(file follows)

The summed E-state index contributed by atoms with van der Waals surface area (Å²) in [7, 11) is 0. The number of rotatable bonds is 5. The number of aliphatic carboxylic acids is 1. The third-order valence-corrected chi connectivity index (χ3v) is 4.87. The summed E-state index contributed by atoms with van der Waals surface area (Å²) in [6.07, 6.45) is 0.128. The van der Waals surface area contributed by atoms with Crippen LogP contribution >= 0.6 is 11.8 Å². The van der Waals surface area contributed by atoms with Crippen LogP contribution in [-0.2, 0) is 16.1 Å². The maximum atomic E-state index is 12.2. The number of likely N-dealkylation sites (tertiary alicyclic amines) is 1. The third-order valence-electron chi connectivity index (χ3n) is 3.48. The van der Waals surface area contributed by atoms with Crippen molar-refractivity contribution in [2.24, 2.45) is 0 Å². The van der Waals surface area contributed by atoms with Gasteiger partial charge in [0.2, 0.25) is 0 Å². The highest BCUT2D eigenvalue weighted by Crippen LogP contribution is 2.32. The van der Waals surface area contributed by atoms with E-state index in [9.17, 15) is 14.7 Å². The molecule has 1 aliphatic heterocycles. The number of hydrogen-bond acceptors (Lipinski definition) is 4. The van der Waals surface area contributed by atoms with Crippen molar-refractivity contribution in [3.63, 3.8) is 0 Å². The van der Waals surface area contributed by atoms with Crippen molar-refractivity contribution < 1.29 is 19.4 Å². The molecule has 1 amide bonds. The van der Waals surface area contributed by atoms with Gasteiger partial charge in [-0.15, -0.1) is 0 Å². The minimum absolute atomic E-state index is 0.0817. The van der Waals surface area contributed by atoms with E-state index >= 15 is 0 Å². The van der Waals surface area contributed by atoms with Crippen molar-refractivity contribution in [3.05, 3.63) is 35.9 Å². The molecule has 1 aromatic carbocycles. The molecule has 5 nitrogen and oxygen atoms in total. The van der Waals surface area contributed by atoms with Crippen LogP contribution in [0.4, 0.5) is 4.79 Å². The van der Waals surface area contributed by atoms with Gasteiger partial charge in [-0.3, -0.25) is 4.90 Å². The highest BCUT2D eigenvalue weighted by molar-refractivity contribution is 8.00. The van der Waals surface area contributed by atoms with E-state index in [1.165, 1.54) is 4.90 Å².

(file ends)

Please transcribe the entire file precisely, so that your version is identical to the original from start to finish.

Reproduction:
The summed E-state index contributed by atoms with van der Waals surface area (Å²) in [7, 11) is 0. The number of rotatable bonds is 5. The number of aliphatic carboxylic acids is 1. The third-order valence-corrected chi connectivity index (χ3v) is 4.87. The summed E-state index contributed by atoms with van der Waals surface area (Å²) in [6.07, 6.45) is 0.128. The van der Waals surface area contributed by atoms with Crippen LogP contribution >= 0.6 is 11.8 Å². The van der Waals surface area contributed by atoms with Crippen LogP contribution in [-0.2, 0) is 16.1 Å². The maximum atomic E-state index is 12.2. The number of likely N-dealkylation sites (tertiary alicyclic amines) is 1. The third-order valence-electron chi connectivity index (χ3n) is 3.48. The van der Waals surface area contributed by atoms with Crippen molar-refractivity contribution in [2.24, 2.45) is 0 Å². The van der Waals surface area contributed by atoms with Gasteiger partial charge in [0.2, 0.25) is 0 Å². The highest BCUT2D eigenvalue weighted by Crippen LogP contribution is 2.32. The van der Waals surface area contributed by atoms with E-state index in [9.17, 15) is 14.7 Å². The molecule has 1 aliphatic heterocycles. The number of hydrogen-bond acceptors (Lipinski definition) is 4. The van der Waals surface area contributed by atoms with Crippen molar-refractivity contribution in [3.63, 3.8) is 0 Å². The van der Waals surface area contributed by atoms with Crippen molar-refractivity contribution < 1.29 is 19.4 Å². The molecule has 1 amide bonds. The van der Waals surface area contributed by atoms with Gasteiger partial charge in [-0.15, -0.1) is 0 Å². The minimum absolute atomic E-state index is 0.0817. The van der Waals surface area contributed by atoms with E-state index >= 15 is 0 Å². The van der Waals surface area contributed by atoms with Crippen molar-refractivity contribution in [3.05, 3.63) is 35.9 Å². The molecule has 1 aromatic carbocycles. The molecule has 5 nitrogen and oxygen atoms in total. The van der Waals surface area contributed by atoms with Crippen LogP contribution in [0.4, 0.5) is 4.79 Å². The van der Waals surface area contributed by atoms with Gasteiger partial charge in [-0.3, -0.25) is 4.90 Å². The highest BCUT2D eigenvalue weighted by molar-refractivity contribution is 8.00. The van der Waals surface area contributed by atoms with E-state index in [1.165, 1.54) is 4.90 Å².